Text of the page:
the start position of the crane and at the end position of the crane, and cut between the two. In cutting terms, and in staging terms, that is a “jump cut”, because it is straight down the line. But there is one dolly. I can’t claim the longest in screen time - that’s in Rope - but I’ll lay claim to the slow­ est one ever done. But it’s so subtle I don’t know that anyone will notice. It is G ia’s scene in the witness box, which is one continuous dolly s h o t... No, I’m sorry, it has two stops in it. It is so slow that, by the time we have intercut the flashback into it, you are not aware that the camera has moved. Yet look at the beginning of her dis­ closure, pardon the pun, and the end. It starts in a medium wide-shot and ends in a really tight close-up. The speech runs more than ten min­ utes, and, as I’m not aware of any way of getting 2,000-foot loads of film into a camera, we had to break it at a cer­ tain point. But technically it is a single shot done in two takes, and we inter­ cut the best of both. Gia gives an astonishing p e rfo r­ m ance. In fact, A nthony, who had finished, delayed his trip back to the States in order to be off-camera to help her. I think it was a big help and Gia is amazing. How did you choose your actors? Ray Barrett was probably the reason I wanted to make the film. I had such a good time with him on Sorrento, and we were all sorry that his character had to die half-way through! I wanted to do the other half and, since I had cast him as W al, because of his Brian on stage, I just felt that his Brian had to be captured for posterity. The next idea was to use the sisters Carides, because I had so liked them individually that I wondered what they would be like to g eth er. It was an absolute joy. They had such a good time working together, because Gia now lives in the States with Anthony, and it was like a family reunion, where they could be with one another every­ day. They were enjoying it so much it was hard not to enjoy it with them. Anthony came about because of Gia. I don’t think we would ever have got a script to him, but he reads everything that she does. So, I made an approach to Zoe, who talked to Gia, who talked to A nthony. Suddenly, I had this ensemble family cast. I won’t say it was easy to cast, but, when you are doing an ensemble, you have to look at the overall constantly. That was true of the three sisters in Sorrento-, you had to cast them not only to be individually good, but to be simpatico in the way sisters are. I think that is what attracted me to the idea of w orking w ith real sisters. T h ere is som ething genetic about the way in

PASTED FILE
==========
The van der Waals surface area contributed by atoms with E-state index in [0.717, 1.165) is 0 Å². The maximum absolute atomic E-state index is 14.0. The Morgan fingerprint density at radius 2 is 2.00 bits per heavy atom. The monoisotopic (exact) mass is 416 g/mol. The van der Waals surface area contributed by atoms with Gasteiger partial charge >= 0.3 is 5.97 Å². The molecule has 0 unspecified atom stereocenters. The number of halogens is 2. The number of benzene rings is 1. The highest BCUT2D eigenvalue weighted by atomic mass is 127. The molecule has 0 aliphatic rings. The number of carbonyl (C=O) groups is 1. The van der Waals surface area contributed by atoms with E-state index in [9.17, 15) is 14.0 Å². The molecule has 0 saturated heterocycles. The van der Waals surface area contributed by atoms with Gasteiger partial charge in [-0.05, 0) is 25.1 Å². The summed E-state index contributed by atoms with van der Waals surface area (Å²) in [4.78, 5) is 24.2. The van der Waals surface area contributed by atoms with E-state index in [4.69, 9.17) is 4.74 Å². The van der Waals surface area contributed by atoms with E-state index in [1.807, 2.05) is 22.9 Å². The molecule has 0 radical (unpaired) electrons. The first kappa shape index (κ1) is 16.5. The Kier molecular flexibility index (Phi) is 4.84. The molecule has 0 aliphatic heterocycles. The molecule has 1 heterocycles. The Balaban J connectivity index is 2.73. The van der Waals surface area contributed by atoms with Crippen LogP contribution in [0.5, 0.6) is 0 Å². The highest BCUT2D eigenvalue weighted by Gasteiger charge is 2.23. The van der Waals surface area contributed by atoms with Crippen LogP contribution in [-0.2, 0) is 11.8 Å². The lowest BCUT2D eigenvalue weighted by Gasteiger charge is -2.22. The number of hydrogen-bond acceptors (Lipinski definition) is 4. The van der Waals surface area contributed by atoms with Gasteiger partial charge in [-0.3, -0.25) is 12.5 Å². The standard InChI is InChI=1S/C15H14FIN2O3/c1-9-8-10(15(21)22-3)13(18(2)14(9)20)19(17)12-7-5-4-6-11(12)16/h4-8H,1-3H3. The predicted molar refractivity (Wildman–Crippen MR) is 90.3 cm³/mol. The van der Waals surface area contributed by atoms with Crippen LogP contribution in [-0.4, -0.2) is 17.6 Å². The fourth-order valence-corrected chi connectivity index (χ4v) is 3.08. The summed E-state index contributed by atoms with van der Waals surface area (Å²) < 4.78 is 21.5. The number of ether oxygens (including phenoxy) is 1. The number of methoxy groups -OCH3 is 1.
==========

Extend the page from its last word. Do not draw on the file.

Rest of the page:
which they would function on screen. They would turn in synch with one another. You could look at the film and think that has just been rehearsed and designed, but it would happen on Take 1. It was really eerie, really strange. You have used the composer from H otel Sorrento, Nerida Tyson-Chew. Yes. I worked agonizingly closely with her on the score, which goes back to the question of the fraught business of com m unication betw een the sexes. There were many females involved on the production, but she is probably the one I worked closest with. Trying to persuade Nerida to get the male perspective in the score, as well as the female perspective, led to an extraordinarily eclectic score which is a musical journey from Xavier Cougat to Jerry G oldsm ith, and even more astoundingly to an end-title song which we w rote for K ate C eb eran o. T he score journeys from the 1940s Xavier Cougat music, which underscores the cartoons from Esquire magazine, to the con tem p orary song done by Kate Ceberano at the end. The opening and end title are actu­ ally the same piece of music - melody and counter melody - and the whole score effectively derives from it, or vice versa. W e had been w orking on a musical together - about gender poli­ tics, actually - based on the same thematic material. So, the ostinato that begins the song is the same figure which starts the score, except the score begins in a m inor key. T hen these major and minor strains interweave, are varied, inverted, etc. The Cougat statement is, in one way, the male side of the score, and the Kate Ceberano version is, if you like, the female side. The lyric, however, has an ambiguity - and this is som ething I admire in Sondheim’s lyrics - relating to Susie’s position at die beginning, but equally to Gary’s at the end ... and also his wife’s. So, the score is pulling together two apparently-disparate, but actually verysim ilar, things. I like to think there really is a possibility of a ‘truce’, which is the final word in the play and the film. That is, while we seem to be com­ ing from very different places, we are two halves of the same in a way. © 1 Franklin: “T he title in Australia is David